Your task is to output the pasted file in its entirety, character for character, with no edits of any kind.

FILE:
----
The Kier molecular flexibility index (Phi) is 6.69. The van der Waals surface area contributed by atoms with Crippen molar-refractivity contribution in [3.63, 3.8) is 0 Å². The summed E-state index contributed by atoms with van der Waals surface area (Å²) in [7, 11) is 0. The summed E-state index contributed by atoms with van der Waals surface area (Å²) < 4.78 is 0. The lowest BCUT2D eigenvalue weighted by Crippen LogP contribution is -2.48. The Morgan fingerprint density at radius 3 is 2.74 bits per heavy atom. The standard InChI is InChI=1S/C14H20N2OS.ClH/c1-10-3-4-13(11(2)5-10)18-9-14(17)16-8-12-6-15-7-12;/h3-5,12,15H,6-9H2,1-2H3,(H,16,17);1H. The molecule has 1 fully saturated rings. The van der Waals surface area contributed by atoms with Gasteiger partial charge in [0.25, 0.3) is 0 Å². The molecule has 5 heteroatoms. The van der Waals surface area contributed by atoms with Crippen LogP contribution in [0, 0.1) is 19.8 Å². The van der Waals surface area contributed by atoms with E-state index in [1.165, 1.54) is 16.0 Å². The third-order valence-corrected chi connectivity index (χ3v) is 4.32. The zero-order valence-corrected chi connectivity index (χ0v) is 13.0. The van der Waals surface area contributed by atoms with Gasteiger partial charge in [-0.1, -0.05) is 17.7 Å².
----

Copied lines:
The Kier molecular flexibility index (Phi) is 6.69. The van der Waals surface area contributed by atoms with Crippen molar-refractivity contribution in [3.63, 3.8) is 0 Å². The summed E-state index contributed by atoms with van der Waals surface area (Å²) in [7, 11) is 0. The summed E-state index contributed by atoms with van der Waals surface area (Å²) < 4.78 is 0. The lowest BCUT2D eigenvalue weighted by Crippen LogP contribution is -2.48. The Morgan fingerprint density at radius 3 is 2.74 bits per heavy atom. The standard InChI is InChI=1S/C14H20N2OS.ClH/c1-10-3-4-13(11(2)5-10)18-9-14(17)16-8-12-6-15-7-12;/h3-5,12,15H,6-9H2,1-2H3,(H,16,17);1H. The molecule has 1 fully saturated rings. The van der Waals surface area contributed by atoms with Gasteiger partial charge in [0.25, 0.3) is 0 Å². The molecule has 5 heteroatoms. The van der Waals surface area contributed by atoms with Crippen LogP contribution in [0, 0.1) is 19.8 Å². The van der Waals surface area contributed by atoms with E-state index in [1.165, 1.54) is 16.0 Å². The third-order valence-corrected chi connectivity index (χ3v) is 4.32. The zero-order valence-corrected chi connectivity index (χ0v) is 13.0. The van der Waals surface area contributed by atoms with Gasteiger partial charge in [-0.1, -0.05) is 17.7 Å².